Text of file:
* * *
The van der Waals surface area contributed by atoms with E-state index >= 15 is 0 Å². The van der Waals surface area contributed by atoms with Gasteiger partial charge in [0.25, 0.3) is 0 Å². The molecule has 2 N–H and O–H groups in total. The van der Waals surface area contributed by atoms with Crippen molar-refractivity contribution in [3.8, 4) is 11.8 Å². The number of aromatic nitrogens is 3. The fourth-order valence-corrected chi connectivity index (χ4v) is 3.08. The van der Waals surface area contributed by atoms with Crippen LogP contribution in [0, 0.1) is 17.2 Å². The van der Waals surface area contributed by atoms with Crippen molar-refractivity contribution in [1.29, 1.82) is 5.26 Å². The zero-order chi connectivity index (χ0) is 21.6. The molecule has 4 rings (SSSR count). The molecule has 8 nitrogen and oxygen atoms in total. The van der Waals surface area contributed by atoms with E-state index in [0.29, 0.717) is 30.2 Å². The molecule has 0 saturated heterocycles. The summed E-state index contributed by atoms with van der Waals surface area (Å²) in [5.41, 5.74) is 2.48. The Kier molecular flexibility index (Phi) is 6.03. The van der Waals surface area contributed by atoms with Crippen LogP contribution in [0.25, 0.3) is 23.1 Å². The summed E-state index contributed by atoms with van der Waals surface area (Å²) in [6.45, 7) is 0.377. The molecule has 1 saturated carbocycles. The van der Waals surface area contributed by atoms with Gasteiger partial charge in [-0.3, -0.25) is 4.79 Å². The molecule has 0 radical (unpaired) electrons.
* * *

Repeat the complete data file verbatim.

The van der Waals surface area contributed by atoms with E-state index >= 15 is 0 Å². The van der Waals surface area contributed by atoms with Gasteiger partial charge in [0.25, 0.3) is 0 Å². The molecule has 2 N–H and O–H groups in total. The van der Waals surface area contributed by atoms with Crippen molar-refractivity contribution in [3.8, 4) is 11.8 Å². The number of aromatic nitrogens is 3. The fourth-order valence-corrected chi connectivity index (χ4v) is 3.08. The van der Waals surface area contributed by atoms with Crippen LogP contribution in [0, 0.1) is 17.2 Å². The van der Waals surface area contributed by atoms with Crippen molar-refractivity contribution in [1.29, 1.82) is 5.26 Å². The zero-order chi connectivity index (χ0) is 21.6. The molecule has 4 rings (SSSR count). The molecule has 8 nitrogen and oxygen atoms in total. The van der Waals surface area contributed by atoms with E-state index in [0.29, 0.717) is 30.2 Å². The molecule has 0 saturated heterocycles. The summed E-state index contributed by atoms with van der Waals surface area (Å²) in [5.41, 5.74) is 2.48. The Kier molecular flexibility index (Phi) is 6.03. The van der Waals surface area contributed by atoms with Crippen LogP contribution in [0.25, 0.3) is 23.1 Å². The summed E-state index contributed by atoms with van der Waals surface area (Å²) in [6.45, 7) is 0.377. The molecule has 1 saturated carbocycles. The van der Waals surface area contributed by atoms with Gasteiger partial charge in [-0.3, -0.25) is 4.79 Å². The molecule has 0 radical (unpaired) electrons.